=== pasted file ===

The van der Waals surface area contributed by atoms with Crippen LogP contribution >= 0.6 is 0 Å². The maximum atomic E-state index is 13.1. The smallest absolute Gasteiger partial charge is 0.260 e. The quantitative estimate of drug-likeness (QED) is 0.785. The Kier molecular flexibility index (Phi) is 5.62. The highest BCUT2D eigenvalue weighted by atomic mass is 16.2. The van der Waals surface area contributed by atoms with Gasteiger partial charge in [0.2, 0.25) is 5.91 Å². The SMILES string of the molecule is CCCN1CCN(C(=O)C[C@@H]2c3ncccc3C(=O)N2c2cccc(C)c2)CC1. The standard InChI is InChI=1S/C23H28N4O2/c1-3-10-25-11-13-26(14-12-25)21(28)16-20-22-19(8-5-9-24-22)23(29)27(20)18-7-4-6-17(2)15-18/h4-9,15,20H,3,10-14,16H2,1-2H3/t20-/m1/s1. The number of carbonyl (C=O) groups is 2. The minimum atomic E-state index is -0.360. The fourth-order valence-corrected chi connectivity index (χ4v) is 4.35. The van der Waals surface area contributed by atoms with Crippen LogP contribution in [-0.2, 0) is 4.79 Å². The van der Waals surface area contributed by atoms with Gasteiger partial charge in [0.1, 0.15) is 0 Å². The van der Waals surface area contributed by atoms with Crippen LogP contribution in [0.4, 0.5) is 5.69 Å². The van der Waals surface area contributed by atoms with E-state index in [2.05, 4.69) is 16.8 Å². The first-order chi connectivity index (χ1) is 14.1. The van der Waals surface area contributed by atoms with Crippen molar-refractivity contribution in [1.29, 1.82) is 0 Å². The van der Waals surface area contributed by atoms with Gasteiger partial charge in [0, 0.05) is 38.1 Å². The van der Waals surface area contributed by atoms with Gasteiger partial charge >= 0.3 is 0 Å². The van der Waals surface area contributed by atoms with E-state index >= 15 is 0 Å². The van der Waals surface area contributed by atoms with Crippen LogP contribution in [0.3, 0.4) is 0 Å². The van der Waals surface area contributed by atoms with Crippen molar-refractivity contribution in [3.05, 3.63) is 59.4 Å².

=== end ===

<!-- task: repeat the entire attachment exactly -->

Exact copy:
The van der Waals surface area contributed by atoms with Crippen LogP contribution >= 0.6 is 0 Å². The maximum atomic E-state index is 13.1. The smallest absolute Gasteiger partial charge is 0.260 e. The quantitative estimate of drug-likeness (QED) is 0.785. The Kier molecular flexibility index (Phi) is 5.62. The highest BCUT2D eigenvalue weighted by atomic mass is 16.2. The van der Waals surface area contributed by atoms with Gasteiger partial charge in [0.2, 0.25) is 5.91 Å². The SMILES string of the molecule is CCCN1CCN(C(=O)C[C@@H]2c3ncccc3C(=O)N2c2cccc(C)c2)CC1. The standard InChI is InChI=1S/C23H28N4O2/c1-3-10-25-11-13-26(14-12-25)21(28)16-20-22-19(8-5-9-24-22)23(29)27(20)18-7-4-6-17(2)15-18/h4-9,15,20H,3,10-14,16H2,1-2H3/t20-/m1/s1. The number of carbonyl (C=O) groups is 2. The minimum atomic E-state index is -0.360. The fourth-order valence-corrected chi connectivity index (χ4v) is 4.35. The van der Waals surface area contributed by atoms with Crippen LogP contribution in [-0.2, 0) is 4.79 Å². The van der Waals surface area contributed by atoms with Gasteiger partial charge in [0.1, 0.15) is 0 Å². The van der Waals surface area contributed by atoms with Crippen LogP contribution in [0.4, 0.5) is 5.69 Å². The van der Waals surface area contributed by atoms with E-state index in [2.05, 4.69) is 16.8 Å². The first-order chi connectivity index (χ1) is 14.1. The van der Waals surface area contributed by atoms with Crippen molar-refractivity contribution in [1.29, 1.82) is 0 Å². The van der Waals surface area contributed by atoms with Gasteiger partial charge in [0, 0.05) is 38.1 Å². The van der Waals surface area contributed by atoms with Gasteiger partial charge >= 0.3 is 0 Å². The van der Waals surface area contributed by atoms with E-state index >= 15 is 0 Å². The van der Waals surface area contributed by atoms with Crippen LogP contribution in [0.3, 0.4) is 0 Å². The van der Waals surface area contributed by atoms with Crippen molar-refractivity contribution in [3.05, 3.63) is 59.4 Å².